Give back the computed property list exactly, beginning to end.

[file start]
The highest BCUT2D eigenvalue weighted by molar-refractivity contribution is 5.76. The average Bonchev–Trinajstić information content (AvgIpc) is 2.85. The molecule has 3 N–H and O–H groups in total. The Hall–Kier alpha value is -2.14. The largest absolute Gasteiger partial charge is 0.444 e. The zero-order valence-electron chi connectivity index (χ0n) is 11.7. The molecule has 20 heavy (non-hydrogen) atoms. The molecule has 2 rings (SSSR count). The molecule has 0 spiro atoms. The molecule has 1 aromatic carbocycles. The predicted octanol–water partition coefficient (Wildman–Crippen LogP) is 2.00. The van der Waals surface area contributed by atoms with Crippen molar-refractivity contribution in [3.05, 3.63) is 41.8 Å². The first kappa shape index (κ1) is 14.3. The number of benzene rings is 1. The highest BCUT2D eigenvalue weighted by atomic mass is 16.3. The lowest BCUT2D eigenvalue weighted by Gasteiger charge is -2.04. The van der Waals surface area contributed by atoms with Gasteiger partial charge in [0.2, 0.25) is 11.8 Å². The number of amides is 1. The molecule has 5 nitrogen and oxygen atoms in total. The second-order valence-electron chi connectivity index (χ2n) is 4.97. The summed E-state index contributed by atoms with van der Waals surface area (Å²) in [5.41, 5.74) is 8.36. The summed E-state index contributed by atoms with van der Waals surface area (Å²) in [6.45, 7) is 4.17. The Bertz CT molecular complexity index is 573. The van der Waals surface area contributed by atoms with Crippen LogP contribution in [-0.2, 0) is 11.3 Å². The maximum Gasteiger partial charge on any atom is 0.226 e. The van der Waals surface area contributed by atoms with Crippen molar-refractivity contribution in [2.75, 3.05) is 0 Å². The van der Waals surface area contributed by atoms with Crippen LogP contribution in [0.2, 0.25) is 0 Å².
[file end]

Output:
The highest BCUT2D eigenvalue weighted by molar-refractivity contribution is 5.76. The average Bonchev–Trinajstić information content (AvgIpc) is 2.85. The molecule has 3 N–H and O–H groups in total. The Hall–Kier alpha value is -2.14. The largest absolute Gasteiger partial charge is 0.444 e. The zero-order valence-electron chi connectivity index (χ0n) is 11.7. The molecule has 20 heavy (non-hydrogen) atoms. The molecule has 2 rings (SSSR count). The molecule has 0 spiro atoms. The molecule has 1 aromatic carbocycles. The predicted octanol–water partition coefficient (Wildman–Crippen LogP) is 2.00. The van der Waals surface area contributed by atoms with Crippen molar-refractivity contribution in [3.05, 3.63) is 41.8 Å². The first kappa shape index (κ1) is 14.3. The number of benzene rings is 1. The highest BCUT2D eigenvalue weighted by atomic mass is 16.3. The lowest BCUT2D eigenvalue weighted by Gasteiger charge is -2.04. The van der Waals surface area contributed by atoms with Gasteiger partial charge in [0.2, 0.25) is 11.8 Å². The number of amides is 1. The molecule has 5 nitrogen and oxygen atoms in total. The second-order valence-electron chi connectivity index (χ2n) is 4.97. The summed E-state index contributed by atoms with van der Waals surface area (Å²) in [5.41, 5.74) is 8.36. The summed E-state index contributed by atoms with van der Waals surface area (Å²) in [6.45, 7) is 4.17. The Bertz CT molecular complexity index is 573. The van der Waals surface area contributed by atoms with Crippen LogP contribution in [-0.2, 0) is 11.3 Å². The maximum Gasteiger partial charge on any atom is 0.226 e. The van der Waals surface area contributed by atoms with Crippen molar-refractivity contribution in [2.75, 3.05) is 0 Å². The van der Waals surface area contributed by atoms with Crippen LogP contribution in [0.2, 0.25) is 0 Å².